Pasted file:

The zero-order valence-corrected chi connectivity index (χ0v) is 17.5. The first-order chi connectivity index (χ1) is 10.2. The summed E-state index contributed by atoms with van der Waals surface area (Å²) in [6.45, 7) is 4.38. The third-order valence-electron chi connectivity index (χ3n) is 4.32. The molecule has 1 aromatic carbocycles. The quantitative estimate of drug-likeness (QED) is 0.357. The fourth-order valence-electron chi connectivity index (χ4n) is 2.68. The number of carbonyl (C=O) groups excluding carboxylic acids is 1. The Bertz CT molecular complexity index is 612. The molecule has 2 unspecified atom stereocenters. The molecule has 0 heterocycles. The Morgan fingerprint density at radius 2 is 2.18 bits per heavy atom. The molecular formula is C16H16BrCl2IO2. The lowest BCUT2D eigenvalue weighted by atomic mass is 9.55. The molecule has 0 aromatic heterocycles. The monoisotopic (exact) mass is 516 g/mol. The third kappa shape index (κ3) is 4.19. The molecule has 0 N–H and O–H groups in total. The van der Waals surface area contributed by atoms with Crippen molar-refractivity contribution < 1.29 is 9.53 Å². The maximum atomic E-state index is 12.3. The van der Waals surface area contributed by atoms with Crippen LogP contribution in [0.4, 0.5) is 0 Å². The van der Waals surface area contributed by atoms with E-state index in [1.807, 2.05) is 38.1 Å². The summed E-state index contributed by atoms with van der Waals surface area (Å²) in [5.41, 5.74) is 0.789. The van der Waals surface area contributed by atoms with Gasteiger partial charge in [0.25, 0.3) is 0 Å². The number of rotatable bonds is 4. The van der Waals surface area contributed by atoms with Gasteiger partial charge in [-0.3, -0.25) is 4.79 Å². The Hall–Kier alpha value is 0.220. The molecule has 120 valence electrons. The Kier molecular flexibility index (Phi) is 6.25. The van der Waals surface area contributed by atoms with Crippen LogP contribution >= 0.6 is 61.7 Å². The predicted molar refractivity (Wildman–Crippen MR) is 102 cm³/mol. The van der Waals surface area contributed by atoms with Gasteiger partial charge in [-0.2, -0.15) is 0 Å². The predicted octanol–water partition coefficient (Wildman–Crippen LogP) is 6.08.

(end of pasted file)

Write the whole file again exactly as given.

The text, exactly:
The zero-order valence-corrected chi connectivity index (χ0v) is 17.5. The first-order chi connectivity index (χ1) is 10.2. The summed E-state index contributed by atoms with van der Waals surface area (Å²) in [6.45, 7) is 4.38. The third-order valence-electron chi connectivity index (χ3n) is 4.32. The molecule has 1 aromatic carbocycles. The quantitative estimate of drug-likeness (QED) is 0.357. The fourth-order valence-electron chi connectivity index (χ4n) is 2.68. The number of carbonyl (C=O) groups excluding carboxylic acids is 1. The Bertz CT molecular complexity index is 612. The molecule has 2 unspecified atom stereocenters. The molecule has 0 heterocycles. The Morgan fingerprint density at radius 2 is 2.18 bits per heavy atom. The molecular formula is C16H16BrCl2IO2. The lowest BCUT2D eigenvalue weighted by atomic mass is 9.55. The molecule has 0 aromatic heterocycles. The monoisotopic (exact) mass is 516 g/mol. The third kappa shape index (κ3) is 4.19. The molecule has 0 N–H and O–H groups in total. The van der Waals surface area contributed by atoms with Crippen molar-refractivity contribution < 1.29 is 9.53 Å². The maximum atomic E-state index is 12.3. The van der Waals surface area contributed by atoms with Crippen LogP contribution in [0.4, 0.5) is 0 Å². The van der Waals surface area contributed by atoms with E-state index in [1.807, 2.05) is 38.1 Å². The summed E-state index contributed by atoms with van der Waals surface area (Å²) in [5.41, 5.74) is 0.789. The van der Waals surface area contributed by atoms with Gasteiger partial charge in [0.25, 0.3) is 0 Å². The number of rotatable bonds is 4. The van der Waals surface area contributed by atoms with Gasteiger partial charge in [-0.3, -0.25) is 4.79 Å². The Hall–Kier alpha value is 0.220. The molecule has 120 valence electrons. The Kier molecular flexibility index (Phi) is 6.25. The van der Waals surface area contributed by atoms with Crippen LogP contribution >= 0.6 is 61.7 Å². The predicted molar refractivity (Wildman–Crippen MR) is 102 cm³/mol. The van der Waals surface area contributed by atoms with Gasteiger partial charge in [-0.2, -0.15) is 0 Å². The predicted octanol–water partition coefficient (Wildman–Crippen LogP) is 6.08.